·      More than 140,000 patient consultations with nearly 50,000 new patients

·      71% of visits have been for women and children

·      Nearly 800 children have been born at the hospital since the opening of the Maternity building in November 2014

·      7 Cambodian doctors have graduated from three year hospital training program.

·      Currently employs over 180 people

·      The Neo Natal Intensive care unit opened November 2015. To date the NICU has served 49 children

·      Centralized Medical Gas System for NICU and campus opened in November 2016.

·      Surgical department opened in 2015

·      Surgical team has performed over 360 surgeries in 2016, not including C-Sections. 86 surgeries have been for children

·      Blood bank opened in August 2016

·      A Learning Center for children of hospital staff opened on June 12

Sonja Kill Memorial Hospital has been blessed with international support from medical and administrative partners as well as volunteers from around the world to serve and teach. The local Cambodian staff continues to grow and serves as the primary patient care providers.

The team is grateful for all the support that has been given this past five years; however, there remains more to do. Future development includes the addition of a CT scan, upgraded X-ray diagnostic equipment, continued development of staff training programming and pursuit of international accreditations. Please consider how you can make a difference at the Sonja Kill Memorial Hospital. Go to https://www.hopeww.org/donate . Use the drop down box and select Sonja Kill Memorial Hospital. If you wish to learn more about the Sonja Kill Memorial Hospital, please visit www.skmh.org .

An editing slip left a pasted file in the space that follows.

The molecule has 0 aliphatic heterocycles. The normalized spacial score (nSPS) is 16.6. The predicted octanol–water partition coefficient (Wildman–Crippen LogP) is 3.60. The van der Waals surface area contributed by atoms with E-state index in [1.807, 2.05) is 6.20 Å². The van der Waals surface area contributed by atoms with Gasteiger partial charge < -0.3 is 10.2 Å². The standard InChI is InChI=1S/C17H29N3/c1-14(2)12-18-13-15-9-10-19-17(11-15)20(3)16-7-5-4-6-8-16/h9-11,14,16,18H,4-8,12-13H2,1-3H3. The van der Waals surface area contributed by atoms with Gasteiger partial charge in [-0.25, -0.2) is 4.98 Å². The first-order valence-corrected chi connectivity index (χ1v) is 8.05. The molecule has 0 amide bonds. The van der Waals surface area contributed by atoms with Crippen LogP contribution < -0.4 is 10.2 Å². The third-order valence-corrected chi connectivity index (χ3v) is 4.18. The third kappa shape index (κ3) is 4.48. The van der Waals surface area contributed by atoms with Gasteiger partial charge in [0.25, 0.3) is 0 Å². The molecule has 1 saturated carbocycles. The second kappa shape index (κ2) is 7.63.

By Sihanouk Hospital Center of Hope 22 Jun, 2017
Dr. Phavarine Menh, a member of the Phnom Penh Church of Christ and a HOPE worldwide physician in Cambodia since 1998, recently inspired an international audience at the Cleveland Convention Center in Cleveland, Ohio as she became the first international recipient of the “Empathy Amplified” award for compassion and empathy in medical care.

The occasion was the 8th annual conference entitled “Patient Experience: Empathy and Innovation” and was hosted by the renowned Cleveland Clinic (ranked the #2 Hospital in the United States by U.S. News and World Report). The “Empathy Amplified” award goes to only one recipient each year and “Dr. Rin,” as she is affectionately known, became the first ever international awardee.

Overcoming the Odds
Growing up during the reign of the Khmer Rouge, Dr. Rin like so many of her colleagues lost immediate family members and suffered a traumatic childhood with a severe disruption in her education. Despite major obstacles, in 1992 she completed her medical education in Russia and joined the Sihanouk Hospital Center of HOPE staff in 1998. She is well known for her humility, compassion and love for the poor. Her nomination was a surprise, and unknown to her until she received the congratulatory letter from the Cleveland Clinic.

In nominating her, Maricel Manoza, a member of the SHCH finance staff, whose father suffered a stroke and was treated by Dr. Rin, noted her ability to “ understand our fears and motivations and make us feel safe. She restored our hope to a place we thought would never exist ”.

Dr. Rin stated, “It is my privilege to treat sick people, to help them have a better life and restore them to their beloved families.” She praised the culture of “kindness, compassion, integrity and respect” that has long been the hallmark of the Sihanouk Hospital Center of HOPE and praised her colleagues whom she felt were equally deserving of the award. She concluded by saying, “Every day I get to go home from work knowing that I made a difference, that I was able to help change a life, change a family, change a nation…one at a time.”

Dr. Rin Receiving the Empathy Amplified Award

Click here to watch .

A Timely Challenge
She received a standing ovation by over 2,000 attendees as she walked off the stage. Her message is a timely one for all those who heal the sick. In her gentle way, without even knowing it, Dr. Rin laid down a challenge for us all: to rise above our obstacles and make this world a better place through empathy and compassionate service.

To help support the compassionate work of Dr. Rin and many others serving alongside her in Phnom Penh, make a gift today, change a life tomorrow.  
By Hope Worldwide 11 Apr, 2017